(i) The prohibition of Section 139.3 shall not apply to an outpatient surgical center, as defined in paragraph (7) of subdivision (b) of Section 139.3, where the referring physician obtains a service preauthorization from the insurer or self-insured employer after disclosure of the financial relationship.

(j) The prohibition of Section 139.3 shall not apply to a physician’s financial interest in a retailer of prescription drugs sold by a physical retail outlet commonly accessed by the public or a mail-order pharmacy serving a broad national or regional market, provided that the majority of the physician’s practice, with regard to income, time, and number of patients, does not relate to occupational medicine and the physician receives no remuneration from the retailer of prescription drugs to market or otherwise solicit occupational injury or occupational disease patients.

(Amended by Stats. 2011, Ch. 545, Sec. 3. (AB 378) Effective January 1, 2012.)

139.32.
  

(a) For the purpose of this section, the following definitions apply:

(1) “Financial interest in another entity” means, subject to subdivision (h), either of the following:

(A) Any type of ownership, interest, debt, loan, lease, compensation, remuneration, discount, rebate, refund, dividend, distribution, subsidy, or other form of direct or indirect payment, whether in money or otherwise, between the interested party and the other entity to which the employee is referred for services.

(B) An agreement, debt instrument, or lease or rental agreement between the interested party and the other entity that provides compensation based upon, in whole or in part, the volume or value of the services provided as a result of referrals.

(2) “Interested party” means any of the following:

(A) An injured employee.

(B) The employer of an injured employee, and, if the employer is insured, its insurer.

(C) A claims administrator, which includes, but is not limited to, a self-administered workers’ compensation insurer, a self-administered self-insured employer, a self-administered joint powers authority, a self-administered legally uninsured employer, a third-party claims administrator for an insurer, a self-insured employer, a joint powers authority, or a legally uninsured employer or a subsidiary of a claims administrator.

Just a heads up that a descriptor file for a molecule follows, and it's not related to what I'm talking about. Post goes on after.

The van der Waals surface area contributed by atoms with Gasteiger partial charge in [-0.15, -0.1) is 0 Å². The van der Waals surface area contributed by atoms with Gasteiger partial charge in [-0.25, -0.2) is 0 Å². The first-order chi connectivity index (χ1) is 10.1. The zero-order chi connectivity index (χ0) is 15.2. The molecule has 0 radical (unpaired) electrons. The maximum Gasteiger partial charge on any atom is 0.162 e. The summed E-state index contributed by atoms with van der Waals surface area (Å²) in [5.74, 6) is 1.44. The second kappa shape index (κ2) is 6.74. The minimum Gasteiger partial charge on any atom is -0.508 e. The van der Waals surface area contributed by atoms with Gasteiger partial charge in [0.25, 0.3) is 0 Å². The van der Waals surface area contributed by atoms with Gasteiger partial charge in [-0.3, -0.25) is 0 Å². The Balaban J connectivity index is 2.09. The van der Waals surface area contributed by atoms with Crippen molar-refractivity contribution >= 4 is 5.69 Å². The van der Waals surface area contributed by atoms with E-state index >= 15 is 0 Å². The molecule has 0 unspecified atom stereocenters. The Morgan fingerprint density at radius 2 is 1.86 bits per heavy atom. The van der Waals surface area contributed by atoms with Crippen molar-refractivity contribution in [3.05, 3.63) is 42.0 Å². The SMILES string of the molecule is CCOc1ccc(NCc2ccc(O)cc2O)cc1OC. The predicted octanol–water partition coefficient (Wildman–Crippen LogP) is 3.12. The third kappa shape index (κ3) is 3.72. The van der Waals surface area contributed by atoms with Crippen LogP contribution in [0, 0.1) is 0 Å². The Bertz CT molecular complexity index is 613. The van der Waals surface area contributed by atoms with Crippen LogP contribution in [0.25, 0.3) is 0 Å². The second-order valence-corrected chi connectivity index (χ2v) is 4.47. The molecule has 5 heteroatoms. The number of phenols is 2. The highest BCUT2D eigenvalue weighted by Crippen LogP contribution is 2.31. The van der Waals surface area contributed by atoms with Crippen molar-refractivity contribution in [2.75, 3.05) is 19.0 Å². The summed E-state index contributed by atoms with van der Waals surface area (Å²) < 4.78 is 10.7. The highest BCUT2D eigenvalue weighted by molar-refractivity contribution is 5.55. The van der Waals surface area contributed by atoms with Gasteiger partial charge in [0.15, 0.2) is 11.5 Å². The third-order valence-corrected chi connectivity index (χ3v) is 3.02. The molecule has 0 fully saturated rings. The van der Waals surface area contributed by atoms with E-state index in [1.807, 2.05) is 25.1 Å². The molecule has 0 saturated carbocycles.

(D) An attorney-at-law or law firm that is representing or advising an employee regarding a claim for compensation under Division 4 (commencing with Section 3200).

(E) A representative or agent of an interested party, including either of the following:

(i) An employee of an interested party.

(ii) Any individual acting on behalf of an interested party, including the immediate family of the interested party or of an employee of the interested party. For purposes of this clause, immediate family includes spouses, children, parents, and spouses of children.

(F) A provider of any medical services or products.

(3) “Services” means, but is not limited to, any of the following:

(A) A determination regarding an employee’s eligibility for compensation under Division 4 (commencing with Section 3200), that includes both of the following:

(i) A determination of a permanent disability rating under Section 4660.

(ii) An evaluation of an employee’s future earnings capacity resulting from an occupational injury or illness.

(B) Services to review the itemization of medical services set forth on a medical bill submitted under Section 4603.2.

(C) Copy and document reproduction services.

(D) Interpreter services.

(E) Medical services, including the provision of any medical products such as surgical hardware or durable medical equipment.

(F) Transportation services.

(G) Services in connection with utilization review pursuant to Section 4610.

(b) All interested parties shall disclose any financial interest in any entity providing services.

(c) Except as otherwise permitted by law, it is unlawful for an interested party other than a claims administrator or a network service provider to refer a person for services provided by another entity, or to use services provided by another entity, if the other entity will be paid for those services pursuant to Division 4 (commencing with Section 3200) and the interested party has a financial interest in the other entity.

(d) (1) It is unlawful for an interested party to enter into an arrangement or scheme, such as a cross-referral arrangement, that the interested party knows, or should know, has a purpose of ensuring referrals by the interested party to a particular entity that, if the interested party directly made referrals to that other entity, would be in violation of this section.

(2) It is unlawful for an interested party to offer, deliver, receive, or accept any rebate, refund, commission, preference, patronage, dividend, discount, or other consideration, whether in the form of money or otherwise, as compensation or inducement to refer a person for services.

(e) A claim for payment shall not be presented by an entity to any interested party, individual, third-party payer, or other entity for any services furnished pursuant to a referral prohibited under this section.

(f) An insurer, self-insurer, or other payer shall not knowingly pay a charge or lien for any services resulting from a referral for services or use of services in violation of this section.